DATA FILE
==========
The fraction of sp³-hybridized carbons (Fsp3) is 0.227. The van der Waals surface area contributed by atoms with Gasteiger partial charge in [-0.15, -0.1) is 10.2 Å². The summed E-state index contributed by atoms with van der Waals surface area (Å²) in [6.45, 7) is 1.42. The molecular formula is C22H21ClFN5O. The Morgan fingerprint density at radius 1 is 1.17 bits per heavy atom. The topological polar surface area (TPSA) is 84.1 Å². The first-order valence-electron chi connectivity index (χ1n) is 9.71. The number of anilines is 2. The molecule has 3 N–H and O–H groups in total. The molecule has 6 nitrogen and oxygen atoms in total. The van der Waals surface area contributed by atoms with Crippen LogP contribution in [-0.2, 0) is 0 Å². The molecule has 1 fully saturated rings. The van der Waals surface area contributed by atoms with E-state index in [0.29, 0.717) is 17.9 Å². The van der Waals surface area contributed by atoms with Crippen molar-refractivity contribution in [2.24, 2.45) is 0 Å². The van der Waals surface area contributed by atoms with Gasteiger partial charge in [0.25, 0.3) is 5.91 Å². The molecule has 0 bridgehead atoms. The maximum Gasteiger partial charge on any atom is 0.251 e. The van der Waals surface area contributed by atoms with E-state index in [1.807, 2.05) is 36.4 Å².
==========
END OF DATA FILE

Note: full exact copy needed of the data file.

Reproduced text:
The fraction of sp³-hybridized carbons (Fsp3) is 0.227. The van der Waals surface area contributed by atoms with Gasteiger partial charge in [-0.15, -0.1) is 10.2 Å². The summed E-state index contributed by atoms with van der Waals surface area (Å²) in [6.45, 7) is 1.42. The molecular formula is C22H21ClFN5O. The Morgan fingerprint density at radius 1 is 1.17 bits per heavy atom. The topological polar surface area (TPSA) is 84.1 Å². The first-order valence-electron chi connectivity index (χ1n) is 9.71. The number of anilines is 2. The molecule has 3 N–H and O–H groups in total. The molecule has 6 nitrogen and oxygen atoms in total. The van der Waals surface area contributed by atoms with Crippen LogP contribution in [-0.2, 0) is 0 Å². The molecule has 1 fully saturated rings. The van der Waals surface area contributed by atoms with E-state index in [0.29, 0.717) is 17.9 Å². The van der Waals surface area contributed by atoms with Crippen molar-refractivity contribution in [2.24, 2.45) is 0 Å². The van der Waals surface area contributed by atoms with Gasteiger partial charge in [0.25, 0.3) is 5.91 Å². The molecule has 0 bridgehead atoms. The maximum Gasteiger partial charge on any atom is 0.251 e. The van der Waals surface area contributed by atoms with E-state index in [1.807, 2.05) is 36.4 Å².